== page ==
There is no need for anydefinition, because we do not need the definition to understand the Bill. What weneed is that, they have described whatthe technical university is supposed todo.
Mr Speaker, that is notcontained in there.
It is there. Look at theMemorandum of the Bill. What a technicaluniversity is supposed to do is there. Hon Member, please proceed.
Mr Speaker, it is notonly the Memorandum to the Bill, but ifwe look at page 4 of the Bill, which capturesthe aims of a technical university — Wedo not need to cast this in stone and ironfor us to know what are going to be theobjectives of our technical universitieswhich should be different from the currentuniversities that we have. Mr Speaker, there is the need for us inthis country to take off with thesetechnical universities as being proposedunder this Bill. We should make sure that,we do not go back, as my other HonColleagues have noted, to the situationwe currently have in our polytechnics,whereby, 60 per cent of the intakes to ourpolytechnics after the Arts and otherliberal Sciences. We need to go a stepfurther by ensuring —
Hon Member, are you amember of the Committee on Education.
Mr Speaker, yes.
Have you made provisionto curb that type of phenomenon?
Mr Speaker, yes. Wenoted that, there is the need to stronglygive support to the technical andvocational education. Much is being done the Committee and also on theMemorandum. Mr Speaker, the Bill, seeks to establishTechnical Universities by convertingexisting polytechnics -- This is what itsays under section 3.0 of the Report. Iwonder whether we really want to phaseout existing polytechnics and make themall Technical Universities because this iswhat is implied in this particular issue. First of all, we started with thepolytechnics as diploma awardinginstitutions and then we upgraded themto become degree awarding institutionsWe are now saying that we are phasingout these polytechnics to bring intechnical universities. I would just readpage 2 -- The object of the Bill: “The Bill seeks to establishTechnical Universities by convert-ing existing polytechnics toTechnical Universities”. Mr Speaker, so, it looks like this isthe beginning of the process. I would justwant to argue that, the polytechnicsdefinitely have a role in the provision ofmiddle management technical staff for ourindustries. It was said by the previouscontributors to the debate that, there isnot that linkage between polytechnics andindustry -- this is not true. Polytechnics and industry have beenworking for a very long time. Indeed,products of polytechnics during thecourse of their studies always go tovarious industries to work for short termperiods and this is a fact which is knownby all of us. Mr Speaker, however, if we are thinkingof developing higher technical skills withresearch capability, then I would supportthe establishment of such a Bill. In fact, it under the current Government to promotetechnical and vocational education, whichwould eventually be the starting point ofimproving the intake. Mr Speaker, for example, as of now, ourstudents from the technical schools candirectly enter the universities by way ofthe current structuring of the courseprogrammes that are being done in thetechnical schools. This was not the casepreviously. The most technical students could dowas to have education by installments --going from the technical schools to doadvanced levels and perhaps enter thepolytechnics. But as of today, it is possiblefor a technical student, after graduatingfrom the technical schools to enter thetechnical universities and even otheruniversities that have the provisions fortaking them. Mr Speaker, I would just want toencourage Hon Members not to look atonly the Report of the Committee but gobeyond that and look at the situation byway of -- at least, the Report togetherwith the Bill have been the starting pointso that we would be able to come out withthe support for this Bill and eventuallypass it into an Act, so that technicaleducation would be promoted in thiscountry. Thank you.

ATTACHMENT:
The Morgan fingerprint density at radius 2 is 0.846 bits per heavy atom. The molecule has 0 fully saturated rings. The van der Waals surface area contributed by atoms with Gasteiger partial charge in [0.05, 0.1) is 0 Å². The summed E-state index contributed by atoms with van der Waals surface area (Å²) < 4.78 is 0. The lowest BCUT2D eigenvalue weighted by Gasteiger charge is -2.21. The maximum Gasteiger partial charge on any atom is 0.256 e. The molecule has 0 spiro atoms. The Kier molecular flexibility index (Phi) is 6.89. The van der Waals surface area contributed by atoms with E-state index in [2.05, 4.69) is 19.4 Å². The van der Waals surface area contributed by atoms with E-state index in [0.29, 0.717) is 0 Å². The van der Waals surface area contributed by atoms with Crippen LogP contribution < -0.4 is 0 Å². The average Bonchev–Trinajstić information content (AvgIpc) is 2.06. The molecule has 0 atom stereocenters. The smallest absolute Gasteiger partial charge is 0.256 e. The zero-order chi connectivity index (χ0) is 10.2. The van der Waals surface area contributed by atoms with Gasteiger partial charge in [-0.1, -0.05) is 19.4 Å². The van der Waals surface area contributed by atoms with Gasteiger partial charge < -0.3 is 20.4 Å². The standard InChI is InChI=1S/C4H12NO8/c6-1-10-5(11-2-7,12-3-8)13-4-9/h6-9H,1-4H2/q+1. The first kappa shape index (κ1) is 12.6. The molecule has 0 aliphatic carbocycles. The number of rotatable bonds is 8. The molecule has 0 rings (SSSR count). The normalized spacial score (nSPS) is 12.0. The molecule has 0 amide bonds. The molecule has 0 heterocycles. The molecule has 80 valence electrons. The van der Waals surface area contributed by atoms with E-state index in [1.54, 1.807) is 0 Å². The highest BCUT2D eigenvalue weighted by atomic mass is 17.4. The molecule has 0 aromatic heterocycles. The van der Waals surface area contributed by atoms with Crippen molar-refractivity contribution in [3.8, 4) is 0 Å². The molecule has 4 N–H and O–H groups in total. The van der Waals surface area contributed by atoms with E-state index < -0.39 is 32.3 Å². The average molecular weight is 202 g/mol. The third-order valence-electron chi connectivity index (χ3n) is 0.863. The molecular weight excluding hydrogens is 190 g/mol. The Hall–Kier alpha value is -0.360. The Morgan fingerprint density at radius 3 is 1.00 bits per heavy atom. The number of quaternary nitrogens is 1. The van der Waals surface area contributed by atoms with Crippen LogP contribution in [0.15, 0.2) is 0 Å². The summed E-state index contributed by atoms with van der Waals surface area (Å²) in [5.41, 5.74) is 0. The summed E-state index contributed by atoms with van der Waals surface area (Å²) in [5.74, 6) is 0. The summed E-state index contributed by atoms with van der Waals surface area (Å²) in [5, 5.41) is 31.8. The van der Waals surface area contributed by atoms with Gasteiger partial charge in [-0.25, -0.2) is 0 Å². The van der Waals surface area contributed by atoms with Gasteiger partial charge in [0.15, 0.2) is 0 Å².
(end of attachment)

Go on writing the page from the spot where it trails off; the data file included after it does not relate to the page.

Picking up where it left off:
Hon Members, I wouldtake one from each side of the House andthen we would conclude the debate. Yes, Hon Member for Subin?
MrSpeaker, I thank you for the opportunityto make a few comments on the Report of
Mr Speaker, weare not phasing out polytechniceducation; we are rather upgradingpolytechnic education by removing thelimitations that they used to have. MrSpeaker, if you look at the nature ofstudents that we have, many a time, whenstudents complete --
Hon Member, I want youto address the issue. I think from theCommittee, there is a certain consensus.But points have been raised on the floorof the House, so let us be clear in ourminds. When the Hon Minister is windingup, I would ask her to wind up on some ofthem but I thought that the point made bythe Hon Member for Subin on the statusof the current polytechnics -- whenthese things are converted -- If you look at the First Schedule, wehave the polytechnics as they exist nowthere; which has been amended by theCommittee. This means that, it is thecurrent polytechnics that are beingconverted into technical Institutes.Sowhat happens to manpower developmentat the middle level? [Interruption.] Order! I want us to address this on the floorof the House so that, we know exactlywhat we are doing. I also have another point that I wouldwant the House to address, and that is onwhat we mean by “apply as relateddisciplines” as captured in the Reportshould be very careful so that we do notalso create a new set of university studentswho would go and do things that are nottechnically based -- we should guardagainst it.